A chronicle of my adventures growing, preserving, cooking and eating from my garden and everywhere.

Known to many for my incredible ability to organize, I tackle gardening and life with equal verve.  Obsessive, is that a bad thing?

Smoked Molasses Ham Recipe

Adapted from Charcuterie, Michael Ruhlman and Brian Polcyn


1 gallon water

1.5 cups kosher salt

1 cup blackstrap molasses

1 cup packed dark brown sugar

1.5 ounces pink salt (sodium nitrite)

1 tbs fresh ginger

1 tbs juniper berries

1 tsp red pepper flakes

1 tbs coriander seeds

1 tbs whole black peppercorns

1 12-15lb fresh ham (skin and aitch bone removed)


Instructions:

Sodium nitrite can be ordered online from Butcher and Packer for $3.50 a pound, which will last for years used a tsp at a time. 


Bring the water to a boil and add the salt, molasses, brown sugar and pink salt, stirring until dissolved.  Toast the coriander and peppercorn seeds in a dry skillet, then lightly crush along with the juniper berries.  Add the seeds and finely chopped ginger to the brine.  Let cool.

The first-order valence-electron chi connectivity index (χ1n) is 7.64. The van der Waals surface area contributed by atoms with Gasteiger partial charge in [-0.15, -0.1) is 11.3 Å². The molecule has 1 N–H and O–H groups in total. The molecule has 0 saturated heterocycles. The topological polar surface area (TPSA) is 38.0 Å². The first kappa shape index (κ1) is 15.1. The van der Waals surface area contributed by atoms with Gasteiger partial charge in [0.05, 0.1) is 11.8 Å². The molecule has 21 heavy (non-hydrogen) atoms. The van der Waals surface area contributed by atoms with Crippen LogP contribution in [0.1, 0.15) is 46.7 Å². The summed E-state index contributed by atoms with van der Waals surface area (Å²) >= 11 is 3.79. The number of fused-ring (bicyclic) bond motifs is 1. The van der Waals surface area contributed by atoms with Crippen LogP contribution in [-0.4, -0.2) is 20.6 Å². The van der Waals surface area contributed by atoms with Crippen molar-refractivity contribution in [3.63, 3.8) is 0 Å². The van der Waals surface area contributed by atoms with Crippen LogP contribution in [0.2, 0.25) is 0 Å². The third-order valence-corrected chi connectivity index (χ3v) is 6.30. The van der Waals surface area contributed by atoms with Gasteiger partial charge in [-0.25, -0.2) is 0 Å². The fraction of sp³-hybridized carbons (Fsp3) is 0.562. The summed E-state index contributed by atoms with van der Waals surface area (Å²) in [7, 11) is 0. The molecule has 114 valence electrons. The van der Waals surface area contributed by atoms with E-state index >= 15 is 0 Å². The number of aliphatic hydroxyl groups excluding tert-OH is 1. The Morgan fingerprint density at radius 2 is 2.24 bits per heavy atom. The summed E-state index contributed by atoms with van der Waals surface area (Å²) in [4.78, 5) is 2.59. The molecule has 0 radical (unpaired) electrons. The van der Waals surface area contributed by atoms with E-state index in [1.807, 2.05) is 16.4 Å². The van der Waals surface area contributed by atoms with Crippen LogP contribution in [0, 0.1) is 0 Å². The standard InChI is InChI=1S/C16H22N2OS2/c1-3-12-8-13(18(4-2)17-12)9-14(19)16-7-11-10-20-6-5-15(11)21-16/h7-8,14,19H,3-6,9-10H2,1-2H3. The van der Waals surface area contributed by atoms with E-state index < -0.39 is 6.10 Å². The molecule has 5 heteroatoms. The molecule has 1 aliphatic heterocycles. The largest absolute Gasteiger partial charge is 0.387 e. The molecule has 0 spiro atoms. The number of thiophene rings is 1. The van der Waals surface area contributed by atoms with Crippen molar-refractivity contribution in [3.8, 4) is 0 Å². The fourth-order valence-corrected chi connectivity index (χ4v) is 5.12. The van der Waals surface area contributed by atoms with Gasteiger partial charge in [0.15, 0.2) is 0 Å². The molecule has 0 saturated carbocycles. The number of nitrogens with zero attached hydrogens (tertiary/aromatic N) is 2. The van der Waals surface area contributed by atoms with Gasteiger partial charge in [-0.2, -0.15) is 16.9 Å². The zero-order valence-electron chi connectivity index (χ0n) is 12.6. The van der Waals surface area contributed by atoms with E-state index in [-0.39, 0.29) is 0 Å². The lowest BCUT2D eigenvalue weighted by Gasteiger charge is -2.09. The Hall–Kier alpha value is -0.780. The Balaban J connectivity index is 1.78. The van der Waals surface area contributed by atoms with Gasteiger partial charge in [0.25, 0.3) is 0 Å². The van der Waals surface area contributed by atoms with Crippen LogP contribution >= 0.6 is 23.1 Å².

Pour the brine into a food-grade plastic container that will fit in your fridge.  Add the leg or shoulder, along with the hocks to the bucket.  Refrigerate for 1 day for every 2 lbs of meat, removing the hocks after only 2 days.  (I admit that I cheated and used our cold Minneapolis weather as my fridge on the back steps.)  After about a week, remove the pork, rinse under cold water, then return to the fridge.  At this point you can store the uncooked ham and hocks for another week or two before they need to be smoked. 


When you’re ready to smoke the ham, set it (along with the hocks if you have them) on a rack in the fridge over night to dry. This gives the smoke a good surface to cling to.  The next day, fire up your smoker.  I used elm and birch wood for the fire and apple wood shavings for the smoke.  You can use whatever flavor wood you like for your smoke.  Hickory or cherry would be great.  Smoke the pork at 225 degrees for 4-8 hours.  Be sure your internal temp is at least 155 degree.  If you have good smoke penetration, you can finish it in the oven.


At this point you can either eat the ham, or put it in the freezer until you’re ready for your next holiday feast.  I like to put a brown sugar/butter paste on the top, add a cup or two of apple cider to the pan along with a chopped onion and bake until the sugar is crusty and the internal temp is back up to 160 degrees.  Delicious!

Brining molasses ham
Smoked Molasses Ham for Christmas Dinner
Ham hocks
Smoker
Smoked Molasses Ham and Ham Hocks